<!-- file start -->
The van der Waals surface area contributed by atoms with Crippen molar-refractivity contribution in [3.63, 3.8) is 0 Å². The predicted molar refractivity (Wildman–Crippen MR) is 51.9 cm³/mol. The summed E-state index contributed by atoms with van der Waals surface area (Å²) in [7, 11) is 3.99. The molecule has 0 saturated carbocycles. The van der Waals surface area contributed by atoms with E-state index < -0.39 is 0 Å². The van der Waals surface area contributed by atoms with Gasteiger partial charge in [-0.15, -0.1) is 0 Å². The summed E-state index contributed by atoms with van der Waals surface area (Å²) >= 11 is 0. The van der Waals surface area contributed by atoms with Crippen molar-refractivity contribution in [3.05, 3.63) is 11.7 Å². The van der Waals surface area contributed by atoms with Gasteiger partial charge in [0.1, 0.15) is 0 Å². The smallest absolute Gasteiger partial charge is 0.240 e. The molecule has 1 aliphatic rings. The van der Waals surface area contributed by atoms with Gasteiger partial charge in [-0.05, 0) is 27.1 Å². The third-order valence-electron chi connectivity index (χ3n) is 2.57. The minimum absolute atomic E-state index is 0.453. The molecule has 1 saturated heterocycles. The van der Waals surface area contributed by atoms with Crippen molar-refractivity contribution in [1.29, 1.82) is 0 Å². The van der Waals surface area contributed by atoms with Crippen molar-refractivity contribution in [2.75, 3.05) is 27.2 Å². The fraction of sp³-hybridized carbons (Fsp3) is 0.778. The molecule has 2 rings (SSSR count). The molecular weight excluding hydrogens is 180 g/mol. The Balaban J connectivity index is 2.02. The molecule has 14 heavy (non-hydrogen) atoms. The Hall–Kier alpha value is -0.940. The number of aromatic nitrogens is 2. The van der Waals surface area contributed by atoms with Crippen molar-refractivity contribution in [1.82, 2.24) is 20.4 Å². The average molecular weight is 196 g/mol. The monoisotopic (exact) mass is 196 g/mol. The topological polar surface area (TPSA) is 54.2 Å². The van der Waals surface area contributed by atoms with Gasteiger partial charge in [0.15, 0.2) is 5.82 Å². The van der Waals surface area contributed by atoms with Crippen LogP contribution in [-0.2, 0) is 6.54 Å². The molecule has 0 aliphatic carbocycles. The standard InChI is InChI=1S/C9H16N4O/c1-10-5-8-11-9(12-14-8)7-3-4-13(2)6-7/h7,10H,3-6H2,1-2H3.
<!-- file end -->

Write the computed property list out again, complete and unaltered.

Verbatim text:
The van der Waals surface area contributed by atoms with Crippen molar-refractivity contribution in [3.63, 3.8) is 0 Å². The predicted molar refractivity (Wildman–Crippen MR) is 51.9 cm³/mol. The summed E-state index contributed by atoms with van der Waals surface area (Å²) in [7, 11) is 3.99. The molecule has 0 saturated carbocycles. The van der Waals surface area contributed by atoms with E-state index < -0.39 is 0 Å². The van der Waals surface area contributed by atoms with Gasteiger partial charge in [-0.15, -0.1) is 0 Å². The summed E-state index contributed by atoms with van der Waals surface area (Å²) >= 11 is 0. The van der Waals surface area contributed by atoms with Crippen molar-refractivity contribution in [3.05, 3.63) is 11.7 Å². The van der Waals surface area contributed by atoms with Gasteiger partial charge in [0.1, 0.15) is 0 Å². The smallest absolute Gasteiger partial charge is 0.240 e. The molecule has 1 aliphatic rings. The van der Waals surface area contributed by atoms with Gasteiger partial charge in [-0.05, 0) is 27.1 Å². The third-order valence-electron chi connectivity index (χ3n) is 2.57. The minimum absolute atomic E-state index is 0.453. The molecule has 1 saturated heterocycles. The van der Waals surface area contributed by atoms with Crippen molar-refractivity contribution in [1.29, 1.82) is 0 Å². The van der Waals surface area contributed by atoms with Crippen molar-refractivity contribution in [2.75, 3.05) is 27.2 Å². The fraction of sp³-hybridized carbons (Fsp3) is 0.778. The molecule has 2 rings (SSSR count). The molecular weight excluding hydrogens is 180 g/mol. The Balaban J connectivity index is 2.02. The molecule has 14 heavy (non-hydrogen) atoms. The Hall–Kier alpha value is -0.940. The number of aromatic nitrogens is 2. The van der Waals surface area contributed by atoms with Crippen molar-refractivity contribution in [1.82, 2.24) is 20.4 Å². The average molecular weight is 196 g/mol. The monoisotopic (exact) mass is 196 g/mol. The topological polar surface area (TPSA) is 54.2 Å². The van der Waals surface area contributed by atoms with Gasteiger partial charge in [0.15, 0.2) is 5.82 Å². The van der Waals surface area contributed by atoms with Crippen LogP contribution in [-0.2, 0) is 6.54 Å². The molecule has 0 aliphatic carbocycles. The standard InChI is InChI=1S/C9H16N4O/c1-10-5-8-11-9(12-14-8)7-3-4-13(2)6-7/h7,10H,3-6H2,1-2H3.